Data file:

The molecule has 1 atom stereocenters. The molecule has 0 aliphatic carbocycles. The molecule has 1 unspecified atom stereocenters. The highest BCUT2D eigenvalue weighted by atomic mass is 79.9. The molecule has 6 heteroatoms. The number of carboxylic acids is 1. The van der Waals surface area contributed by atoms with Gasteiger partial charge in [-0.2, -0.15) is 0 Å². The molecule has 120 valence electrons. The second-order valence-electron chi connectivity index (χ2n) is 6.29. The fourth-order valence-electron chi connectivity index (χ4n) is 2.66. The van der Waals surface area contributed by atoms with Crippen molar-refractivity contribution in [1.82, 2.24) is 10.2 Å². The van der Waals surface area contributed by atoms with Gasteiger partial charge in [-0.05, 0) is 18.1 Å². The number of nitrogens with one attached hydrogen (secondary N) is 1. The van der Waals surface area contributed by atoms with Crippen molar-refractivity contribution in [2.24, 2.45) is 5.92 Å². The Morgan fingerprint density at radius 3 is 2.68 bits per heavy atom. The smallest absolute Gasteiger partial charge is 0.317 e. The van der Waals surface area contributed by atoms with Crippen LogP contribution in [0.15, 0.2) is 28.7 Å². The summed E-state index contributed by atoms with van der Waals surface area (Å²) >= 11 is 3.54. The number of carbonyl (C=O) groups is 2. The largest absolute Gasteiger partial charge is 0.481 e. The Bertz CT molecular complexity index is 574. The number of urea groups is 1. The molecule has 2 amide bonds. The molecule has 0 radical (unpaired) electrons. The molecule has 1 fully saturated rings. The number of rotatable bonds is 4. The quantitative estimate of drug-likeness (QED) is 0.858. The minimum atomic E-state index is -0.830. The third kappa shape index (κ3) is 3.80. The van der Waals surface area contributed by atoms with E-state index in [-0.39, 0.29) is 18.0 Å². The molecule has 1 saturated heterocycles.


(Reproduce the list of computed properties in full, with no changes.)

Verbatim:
The molecule has 1 atom stereocenters. The molecule has 0 aliphatic carbocycles. The molecule has 1 unspecified atom stereocenters. The highest BCUT2D eigenvalue weighted by atomic mass is 79.9. The molecule has 6 heteroatoms. The number of carboxylic acids is 1. The van der Waals surface area contributed by atoms with Gasteiger partial charge in [-0.2, -0.15) is 0 Å². The molecule has 120 valence electrons. The second-order valence-electron chi connectivity index (χ2n) is 6.29. The fourth-order valence-electron chi connectivity index (χ4n) is 2.66. The van der Waals surface area contributed by atoms with Crippen molar-refractivity contribution in [1.82, 2.24) is 10.2 Å². The van der Waals surface area contributed by atoms with Gasteiger partial charge in [-0.05, 0) is 18.1 Å². The number of nitrogens with one attached hydrogen (secondary N) is 1. The van der Waals surface area contributed by atoms with Crippen molar-refractivity contribution in [2.24, 2.45) is 5.92 Å². The Morgan fingerprint density at radius 3 is 2.68 bits per heavy atom. The smallest absolute Gasteiger partial charge is 0.317 e. The van der Waals surface area contributed by atoms with Crippen LogP contribution in [0.15, 0.2) is 28.7 Å². The summed E-state index contributed by atoms with van der Waals surface area (Å²) >= 11 is 3.54. The number of carbonyl (C=O) groups is 2. The largest absolute Gasteiger partial charge is 0.481 e. The Bertz CT molecular complexity index is 574. The number of urea groups is 1. The molecule has 2 amide bonds. The molecule has 0 radical (unpaired) electrons. The molecule has 1 fully saturated rings. The number of rotatable bonds is 4. The quantitative estimate of drug-likeness (QED) is 0.858. The minimum atomic E-state index is -0.830. The third kappa shape index (κ3) is 3.80. The van der Waals surface area contributed by atoms with E-state index in [-0.39, 0.29) is 18.0 Å². The molecule has 1 saturated heterocycles.